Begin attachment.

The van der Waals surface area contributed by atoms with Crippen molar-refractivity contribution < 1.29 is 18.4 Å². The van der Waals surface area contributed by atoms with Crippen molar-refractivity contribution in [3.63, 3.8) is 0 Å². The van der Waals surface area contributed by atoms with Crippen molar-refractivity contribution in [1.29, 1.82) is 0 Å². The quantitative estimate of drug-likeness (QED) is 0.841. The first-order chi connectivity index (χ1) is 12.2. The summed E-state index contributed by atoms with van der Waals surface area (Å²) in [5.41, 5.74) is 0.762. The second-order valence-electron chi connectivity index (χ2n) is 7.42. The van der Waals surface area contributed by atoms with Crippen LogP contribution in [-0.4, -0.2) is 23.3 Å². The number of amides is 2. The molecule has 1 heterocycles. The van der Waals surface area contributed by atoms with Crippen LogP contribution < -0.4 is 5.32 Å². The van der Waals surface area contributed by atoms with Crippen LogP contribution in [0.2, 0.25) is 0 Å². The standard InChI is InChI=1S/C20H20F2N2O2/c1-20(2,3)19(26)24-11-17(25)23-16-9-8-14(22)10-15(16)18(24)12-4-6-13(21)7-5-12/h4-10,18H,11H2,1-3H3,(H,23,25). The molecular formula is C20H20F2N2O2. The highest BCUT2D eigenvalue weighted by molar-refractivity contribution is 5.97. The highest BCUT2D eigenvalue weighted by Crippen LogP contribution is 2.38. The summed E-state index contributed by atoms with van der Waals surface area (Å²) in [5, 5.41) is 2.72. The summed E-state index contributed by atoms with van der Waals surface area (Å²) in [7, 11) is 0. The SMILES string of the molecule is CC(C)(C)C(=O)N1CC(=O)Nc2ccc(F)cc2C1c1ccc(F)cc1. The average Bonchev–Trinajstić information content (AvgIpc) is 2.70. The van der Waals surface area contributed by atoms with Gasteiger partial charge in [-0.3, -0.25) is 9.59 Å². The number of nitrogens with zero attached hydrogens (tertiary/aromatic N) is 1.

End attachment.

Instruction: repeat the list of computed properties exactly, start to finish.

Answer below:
The van der Waals surface area contributed by atoms with Crippen molar-refractivity contribution < 1.29 is 18.4 Å². The van der Waals surface area contributed by atoms with Crippen molar-refractivity contribution in [3.63, 3.8) is 0 Å². The van der Waals surface area contributed by atoms with Crippen molar-refractivity contribution in [1.29, 1.82) is 0 Å². The quantitative estimate of drug-likeness (QED) is 0.841. The first-order chi connectivity index (χ1) is 12.2. The summed E-state index contributed by atoms with van der Waals surface area (Å²) in [5.41, 5.74) is 0.762. The second-order valence-electron chi connectivity index (χ2n) is 7.42. The van der Waals surface area contributed by atoms with Crippen LogP contribution in [-0.4, -0.2) is 23.3 Å². The number of amides is 2. The molecule has 1 heterocycles. The van der Waals surface area contributed by atoms with Crippen LogP contribution < -0.4 is 5.32 Å². The van der Waals surface area contributed by atoms with Crippen LogP contribution in [0.2, 0.25) is 0 Å². The standard InChI is InChI=1S/C20H20F2N2O2/c1-20(2,3)19(26)24-11-17(25)23-16-9-8-14(22)10-15(16)18(24)12-4-6-13(21)7-5-12/h4-10,18H,11H2,1-3H3,(H,23,25). The molecular formula is C20H20F2N2O2. The highest BCUT2D eigenvalue weighted by molar-refractivity contribution is 5.97. The highest BCUT2D eigenvalue weighted by Crippen LogP contribution is 2.38. The summed E-state index contributed by atoms with van der Waals surface area (Å²) in [5, 5.41) is 2.72. The summed E-state index contributed by atoms with van der Waals surface area (Å²) in [7, 11) is 0. The SMILES string of the molecule is CC(C)(C)C(=O)N1CC(=O)Nc2ccc(F)cc2C1c1ccc(F)cc1. The average Bonchev–Trinajstić information content (AvgIpc) is 2.70. The van der Waals surface area contributed by atoms with Gasteiger partial charge in [-0.3, -0.25) is 9.59 Å². The number of nitrogens with zero attached hydrogens (tertiary/aromatic N) is 1.